and expression of data and images so that information gathered in a
certain form can be easily translated into other forms.
Technology transfer and policy
The macro-trends outlined above have had
particular effect on surveillance in developing nations. In the field
of information and communications technology, the speed of policy
convergence is compressed. Across the surveillance spectrum —
wiretapping, personal ID systems, data mining, censorship or
encryption controls — it is the West which invariably sets a
proscriptive pace. [fn
Governments of developing nations rely on first
world countries to supply them with technologies of surveillance such
as digital wiretapping equipment, deciphering equipment, scanners,
bugs, tracking equipment and computer intercept systems. The transfer
of surveillance technology from first to third world is now a
lucrative sideline for the arms industry. [fn 4]
According to a 1997 report “Assessing the
Technologies of Political Control” commissioned by the European
Parliament’s Civil Liberties Committee and undertaken by the European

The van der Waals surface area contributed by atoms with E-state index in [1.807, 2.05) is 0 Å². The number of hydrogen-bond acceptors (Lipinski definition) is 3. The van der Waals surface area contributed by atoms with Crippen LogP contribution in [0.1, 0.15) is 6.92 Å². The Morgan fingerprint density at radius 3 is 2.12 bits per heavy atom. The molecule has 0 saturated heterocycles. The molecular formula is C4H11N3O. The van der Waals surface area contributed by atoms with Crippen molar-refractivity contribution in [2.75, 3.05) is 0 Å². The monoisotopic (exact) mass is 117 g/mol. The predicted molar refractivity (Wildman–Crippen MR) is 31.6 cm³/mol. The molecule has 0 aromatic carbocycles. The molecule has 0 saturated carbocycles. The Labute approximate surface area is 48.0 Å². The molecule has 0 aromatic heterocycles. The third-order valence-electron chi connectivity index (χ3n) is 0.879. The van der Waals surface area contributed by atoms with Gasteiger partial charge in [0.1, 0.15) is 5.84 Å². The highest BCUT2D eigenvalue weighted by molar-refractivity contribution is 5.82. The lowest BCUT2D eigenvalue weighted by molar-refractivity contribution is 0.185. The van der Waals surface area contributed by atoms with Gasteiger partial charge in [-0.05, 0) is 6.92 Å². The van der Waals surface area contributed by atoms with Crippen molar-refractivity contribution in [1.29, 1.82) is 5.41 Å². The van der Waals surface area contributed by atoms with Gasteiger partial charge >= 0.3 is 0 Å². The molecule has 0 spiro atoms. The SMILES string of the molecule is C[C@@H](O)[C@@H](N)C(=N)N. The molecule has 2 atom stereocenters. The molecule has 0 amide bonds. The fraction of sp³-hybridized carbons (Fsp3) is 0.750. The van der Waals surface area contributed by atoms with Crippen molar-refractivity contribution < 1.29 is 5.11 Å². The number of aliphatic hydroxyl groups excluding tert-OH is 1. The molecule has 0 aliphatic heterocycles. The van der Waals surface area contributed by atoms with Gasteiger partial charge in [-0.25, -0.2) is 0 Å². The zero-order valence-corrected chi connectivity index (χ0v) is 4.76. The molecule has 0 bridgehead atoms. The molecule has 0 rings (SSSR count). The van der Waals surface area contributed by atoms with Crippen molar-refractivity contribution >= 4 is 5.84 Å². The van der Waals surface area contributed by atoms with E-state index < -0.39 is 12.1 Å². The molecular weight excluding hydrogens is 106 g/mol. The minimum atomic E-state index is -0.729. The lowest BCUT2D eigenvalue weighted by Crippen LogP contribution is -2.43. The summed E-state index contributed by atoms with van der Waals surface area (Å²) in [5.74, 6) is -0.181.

Commission’s Science and Technology Options Assessment office (STOA),
[fn 5] much of this technology is used to track the
activities of dissidents, human rights activists, journalists,
student leaders, minorities, trade union leaders, and political
opponents. The report concludes that such technologies (which it
describes as “new surveillance technology”) can exert a powerful
‘chill effect’ on those who “might wish to take a dissenting view and
few will risk exercising their right to democratic protest”. Large
scale ID systems are also useful for monitoring larger sectors of the
population. As Privacy International observed, “In the absence of
meaningful legal or constitutional protections, such technology is
inimical to democratic reform. It can certainly prove fatal to anyone